Health Care Service Corporation, doing business as Blue Cross and Blue Shield of Oklahoma (BCBSOK), is the defendant in a proposed class action lawsuit through which the plaintiffs take issue with, among aspects of their dealings with the insurer, an apparent lack of any explanation as to why the company covered so little of the cost for emergency air transportation for their prematurely-born son. From the lawsuit:
“Plaintiffs, in an emergency situation with their newborn child’s life on the line, were without the luxury of taking the time to identify any in-network air ambulances, if any such air ambulances existed. On information and belief, no in-network air ambulance was available in that location at that time.
“Furthermore, while ordering the emergency air ambulance transfer, the coordinator inquired about Plaintiffs’ insurance, and was informed that they were insured by BCBSOK. There was no mention of the fact that the air ambulance provider was out-of-network or that the air ambulance services would not be covered by BCBSOK.”
According to the lawsuit, the plaintiffs’ son was born premature and without fully developed lungs in January 2014. The lawsuit says the child was quickly moved to the intensive care unit at Great Plains Regional Medical Center in Elk City, Oklahoma, and then, as his condition deteriorated further, transported by emergency air ambulance to Children’s Hospital at OU Medical Center in Oklahoma City. The case says the plaintiffs were billed $49,999 by the helicopter company for the evacuation.
In May 2014, the defendant reportedly sent the plaintiffs an Explanation of Benefits informing them "the amount [the plaintiffs] may owe" for their son’s emergency air ambulance service was zero dollars. The lawsuit goes on to note that “like more of [Blue Cross and Blue Shield of Oklahoma’s] documents,” the statement, despite leading the plaintiffs to believe they owed nothing, ambiguously noted that “your claim has been denied.”
Four months later, the plaintiffs supposedly received another Explanation of Benefits from the defendant in which they were informed Blue Cross and Blue Shield of Oklahoma would cover $2,909.92 for the air transport, and that they were on the hook for the remaining $47,089 because the company that provided the helicopter was out-of-network. After the plaintiffs appealed the defendant’s determination, the case continues, Blue Cross and Blue Shield of Oklahoma increased the amount it would cover for the air transport – an amount that only took care of “a fraction of the bill,” ultimately leaving the plaintiffs to pay the remaining $45,149.14. The suit notes that "no explanation was provided" by the defendant as to why the insurer adjusted the amount and how it determined the new balance.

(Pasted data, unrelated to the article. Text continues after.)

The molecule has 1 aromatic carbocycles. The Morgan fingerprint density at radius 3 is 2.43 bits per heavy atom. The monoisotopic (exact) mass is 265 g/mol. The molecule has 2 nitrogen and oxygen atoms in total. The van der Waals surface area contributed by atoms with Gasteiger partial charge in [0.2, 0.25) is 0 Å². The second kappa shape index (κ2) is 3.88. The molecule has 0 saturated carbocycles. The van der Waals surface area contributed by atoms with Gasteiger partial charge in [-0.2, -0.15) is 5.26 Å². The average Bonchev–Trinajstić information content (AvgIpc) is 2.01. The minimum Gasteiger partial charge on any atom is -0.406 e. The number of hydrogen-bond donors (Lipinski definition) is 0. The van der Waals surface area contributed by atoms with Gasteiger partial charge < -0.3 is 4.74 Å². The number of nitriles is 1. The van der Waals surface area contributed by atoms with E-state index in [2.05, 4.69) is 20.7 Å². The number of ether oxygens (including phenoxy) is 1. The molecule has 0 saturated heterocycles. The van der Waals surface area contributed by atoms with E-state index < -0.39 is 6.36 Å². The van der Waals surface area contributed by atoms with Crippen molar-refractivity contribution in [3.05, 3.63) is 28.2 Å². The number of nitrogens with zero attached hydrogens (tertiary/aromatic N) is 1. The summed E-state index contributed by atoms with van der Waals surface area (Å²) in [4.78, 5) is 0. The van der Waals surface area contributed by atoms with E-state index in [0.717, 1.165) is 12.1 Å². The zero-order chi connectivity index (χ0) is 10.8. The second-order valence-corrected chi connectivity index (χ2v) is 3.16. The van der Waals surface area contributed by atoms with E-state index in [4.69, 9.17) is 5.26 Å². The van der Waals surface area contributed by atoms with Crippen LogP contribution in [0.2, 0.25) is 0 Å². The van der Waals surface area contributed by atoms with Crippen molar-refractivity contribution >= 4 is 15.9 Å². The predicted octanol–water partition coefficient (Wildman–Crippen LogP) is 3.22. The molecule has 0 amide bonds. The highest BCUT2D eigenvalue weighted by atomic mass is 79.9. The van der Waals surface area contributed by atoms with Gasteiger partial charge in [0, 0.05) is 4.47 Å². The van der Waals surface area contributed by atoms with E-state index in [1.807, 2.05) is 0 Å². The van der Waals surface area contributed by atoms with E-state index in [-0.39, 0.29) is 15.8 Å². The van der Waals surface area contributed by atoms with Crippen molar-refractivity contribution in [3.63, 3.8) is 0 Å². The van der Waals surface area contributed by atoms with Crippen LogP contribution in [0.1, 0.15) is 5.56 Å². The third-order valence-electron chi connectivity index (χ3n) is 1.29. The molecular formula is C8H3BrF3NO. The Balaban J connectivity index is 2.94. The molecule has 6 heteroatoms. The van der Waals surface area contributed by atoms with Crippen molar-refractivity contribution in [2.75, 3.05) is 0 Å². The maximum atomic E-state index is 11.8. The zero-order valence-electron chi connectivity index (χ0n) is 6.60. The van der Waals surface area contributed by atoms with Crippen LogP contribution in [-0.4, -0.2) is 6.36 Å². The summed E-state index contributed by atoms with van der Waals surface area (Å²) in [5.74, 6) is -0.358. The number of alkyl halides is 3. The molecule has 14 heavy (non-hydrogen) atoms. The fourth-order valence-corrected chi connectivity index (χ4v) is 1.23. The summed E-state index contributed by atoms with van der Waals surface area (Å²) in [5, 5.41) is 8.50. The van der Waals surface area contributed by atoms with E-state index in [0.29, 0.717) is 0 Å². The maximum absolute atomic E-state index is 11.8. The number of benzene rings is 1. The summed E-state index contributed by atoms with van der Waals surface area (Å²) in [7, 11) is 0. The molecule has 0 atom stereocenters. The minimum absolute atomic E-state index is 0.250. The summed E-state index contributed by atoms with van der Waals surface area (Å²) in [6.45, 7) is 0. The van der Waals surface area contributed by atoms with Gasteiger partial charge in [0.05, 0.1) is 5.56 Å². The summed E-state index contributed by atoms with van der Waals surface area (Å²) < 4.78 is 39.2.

Arguing they followed every procedure to timely and properly appeal the defendant’s alleged improprieties, the plaintiffs’ suit centers around BCBSOK’s failure to explain the rationale behind its decision to cover so little of their claim. According to the suit, the defendant, with regard to the plaintiffs’ appeals, for instance, left it “unclear exactly which of [the plaintiffs’] many communications with BCBSOK it treated as the appeal.” In its eventual denial, the defendant repotedly included for reference “the ENTIRE Policy Documents,” which the lawsuit argues unreasonably left the plaintiffs to scour “nearly one hundred pages” to determine the “benefit term(s) or rule(s)” on which the defendant based its denial of their appeal. Further still, the plaintiffs say that despite years passing since the initial incident coinciding with the birth of their son, BCBSOK failed to issue a final denial of appeal until December 2017.
The lawsuit then criticizes the defendant's own policy documents, in which the insurer allegedly promised to treat all emergency services as in-network. “BCBSOK’s refusal to provide such coverage is a breach of its contractual obligations owed to Plaintiffs,” the complaint argues.
Not only should their son’s emergency air transportation have been fully covered by the defendant, the plaintiffs claim, but their contract with Blue Cross Blue Shield of Oklahoma ostensibly set the parents with an $18,000 out-of-pocket limit.
“[Blue Cross Blue Shield of Oklahoma] neglected to address the Plaintiffs’ out-of-pocket limit in any of the communications between the parties,” the case reads. “BCBSOK’s refusal to cover or indemnify Plaintiffs the portion of the $45,149.14 [medical transit] bill above the applicable out-of-pocket limit is a breach of its obligations arising under the Policy Documents and other legal duties owed to its insureds.”